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Assassins fail in bid to kill Guinea leader

Gunmen attacked the home of Alpha Conde. Gunmen attacked the home of Alpha Conde.
Associated Press / July 20, 2011

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CONAKRY, Guinea - Guinea’s president survived an assassination attempt yesterday after gunmen encircled his home overnight and pounded it with heavy artillery, throwing into doubt the stability of the country’s first democratically elected government in a part of the world that has long been ruled by the gun.

President Alpha Conde was awoken by the shooting, which erupted around his residence between 3 a.m. and 5 a.m. yesterday. A rocket-propelled grenade landed inside the compound, destroying a part of the house, and one of his bodyguards was killed while several others were wounded, said Francois Louceny Fall, a minister at the presidency who acts as Conde’s chief of staff.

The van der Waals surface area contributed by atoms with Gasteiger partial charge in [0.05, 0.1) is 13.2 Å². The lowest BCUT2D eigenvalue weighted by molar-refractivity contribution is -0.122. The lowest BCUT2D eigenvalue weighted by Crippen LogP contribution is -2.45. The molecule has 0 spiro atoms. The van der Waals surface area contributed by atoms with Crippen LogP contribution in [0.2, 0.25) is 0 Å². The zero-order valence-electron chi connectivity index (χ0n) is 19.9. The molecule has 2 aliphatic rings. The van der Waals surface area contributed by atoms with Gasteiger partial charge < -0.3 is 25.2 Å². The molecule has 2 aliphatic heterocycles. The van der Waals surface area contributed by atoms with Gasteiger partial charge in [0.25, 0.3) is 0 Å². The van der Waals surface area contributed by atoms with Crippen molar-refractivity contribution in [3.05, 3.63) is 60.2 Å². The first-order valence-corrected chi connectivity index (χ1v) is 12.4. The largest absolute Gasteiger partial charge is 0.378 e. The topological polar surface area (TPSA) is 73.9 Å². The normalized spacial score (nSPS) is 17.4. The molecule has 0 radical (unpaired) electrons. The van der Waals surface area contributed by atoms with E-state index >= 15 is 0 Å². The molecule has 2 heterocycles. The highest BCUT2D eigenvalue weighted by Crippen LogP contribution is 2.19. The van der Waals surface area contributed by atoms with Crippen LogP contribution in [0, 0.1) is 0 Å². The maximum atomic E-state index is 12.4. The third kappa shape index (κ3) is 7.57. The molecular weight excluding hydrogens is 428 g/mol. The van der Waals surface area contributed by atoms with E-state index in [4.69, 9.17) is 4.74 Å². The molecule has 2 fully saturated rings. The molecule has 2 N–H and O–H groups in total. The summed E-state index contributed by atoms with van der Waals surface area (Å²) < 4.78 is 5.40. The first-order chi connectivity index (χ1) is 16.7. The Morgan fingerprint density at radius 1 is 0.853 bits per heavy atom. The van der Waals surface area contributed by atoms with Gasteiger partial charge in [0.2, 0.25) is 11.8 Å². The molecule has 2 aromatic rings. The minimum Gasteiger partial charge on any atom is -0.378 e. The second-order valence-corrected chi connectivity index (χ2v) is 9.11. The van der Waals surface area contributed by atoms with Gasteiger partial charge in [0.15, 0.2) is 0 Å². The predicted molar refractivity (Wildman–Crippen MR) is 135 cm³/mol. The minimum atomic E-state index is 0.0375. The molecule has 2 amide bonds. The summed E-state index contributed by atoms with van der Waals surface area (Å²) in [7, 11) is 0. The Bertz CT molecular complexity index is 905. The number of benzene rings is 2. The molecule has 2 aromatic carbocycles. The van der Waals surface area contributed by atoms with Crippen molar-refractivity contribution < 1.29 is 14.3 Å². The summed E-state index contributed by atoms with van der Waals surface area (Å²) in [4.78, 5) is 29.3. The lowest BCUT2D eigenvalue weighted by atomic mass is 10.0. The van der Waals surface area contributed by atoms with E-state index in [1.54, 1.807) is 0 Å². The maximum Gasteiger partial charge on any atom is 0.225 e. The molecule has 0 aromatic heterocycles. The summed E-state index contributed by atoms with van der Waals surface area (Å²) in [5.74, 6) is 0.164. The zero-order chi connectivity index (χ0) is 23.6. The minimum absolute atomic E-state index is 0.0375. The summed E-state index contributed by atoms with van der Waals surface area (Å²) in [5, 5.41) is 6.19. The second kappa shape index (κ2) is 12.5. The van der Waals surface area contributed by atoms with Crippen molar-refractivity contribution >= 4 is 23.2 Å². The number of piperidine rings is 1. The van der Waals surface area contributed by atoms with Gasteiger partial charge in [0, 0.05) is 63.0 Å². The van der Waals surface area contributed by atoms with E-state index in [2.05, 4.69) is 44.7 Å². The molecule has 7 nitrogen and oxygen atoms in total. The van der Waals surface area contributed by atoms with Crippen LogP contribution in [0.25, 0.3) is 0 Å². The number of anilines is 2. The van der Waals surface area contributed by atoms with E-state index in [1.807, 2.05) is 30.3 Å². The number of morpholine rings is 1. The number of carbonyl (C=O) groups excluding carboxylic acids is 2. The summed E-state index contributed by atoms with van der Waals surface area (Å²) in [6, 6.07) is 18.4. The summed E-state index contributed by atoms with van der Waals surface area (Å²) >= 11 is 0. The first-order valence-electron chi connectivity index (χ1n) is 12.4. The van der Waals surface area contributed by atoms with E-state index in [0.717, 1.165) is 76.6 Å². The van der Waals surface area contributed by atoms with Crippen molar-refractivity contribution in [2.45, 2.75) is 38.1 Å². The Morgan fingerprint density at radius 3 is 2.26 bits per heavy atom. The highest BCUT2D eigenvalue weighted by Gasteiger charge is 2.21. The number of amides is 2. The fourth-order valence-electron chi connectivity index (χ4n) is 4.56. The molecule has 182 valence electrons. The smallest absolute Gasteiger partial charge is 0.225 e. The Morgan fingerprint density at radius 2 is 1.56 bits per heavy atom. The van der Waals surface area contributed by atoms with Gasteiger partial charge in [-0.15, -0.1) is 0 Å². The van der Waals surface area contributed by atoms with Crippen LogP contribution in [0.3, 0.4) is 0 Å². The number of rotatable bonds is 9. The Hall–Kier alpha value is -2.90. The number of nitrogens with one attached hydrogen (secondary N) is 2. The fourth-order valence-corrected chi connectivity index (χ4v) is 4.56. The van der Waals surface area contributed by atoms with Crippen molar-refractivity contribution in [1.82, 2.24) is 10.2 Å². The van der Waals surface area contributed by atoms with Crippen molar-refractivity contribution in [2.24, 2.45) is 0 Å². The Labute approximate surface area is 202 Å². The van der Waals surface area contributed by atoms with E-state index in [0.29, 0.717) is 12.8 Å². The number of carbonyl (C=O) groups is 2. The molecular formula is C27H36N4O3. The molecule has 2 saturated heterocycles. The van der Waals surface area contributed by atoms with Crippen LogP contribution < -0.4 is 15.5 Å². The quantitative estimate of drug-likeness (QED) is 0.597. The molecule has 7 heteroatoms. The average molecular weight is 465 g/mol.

The 73-year-old Conde later addressed the nation on state radio, saying his security detail had “heroically fought, starting at 3:10 a.m. until reinforcements arrived.’’ He urged the population to remain calm and said the attack would not derail the promises he made to voters seven months ago when he became the first democratically elected leader in Guinea’s 52-year history.

Just hours later, shooting broke out again near the president’s home, and residents said they saw the red-beret-wearing presidential guard take fighting positions. Although it remains unclear who was behind the first coordinated attack, the second was led by a fighter dubbed “De Gaulle’’ who was a bodyguard of the country’s former military strongman and who was arrested at the scene, Fall said.

“If your hand is in the hand of God, nothing can happen to you. . . . Our enemies can try everything, but they will not stop the march of the Guinean people,’’ Conde said in his address. “Guinea is one country. We are united, for we cannot grow if we are not united. Let us not accept to be divided.’’

Soldiers fanned out across this capital city, located on a peninsula jutting out into the Atlantic Ocean on Africa’s western coast. They tied ropes between trees at intersections, and traffic was at a standstill as each car was stopped and drivers were told to open their trunks. Military helicopters circled overhead.

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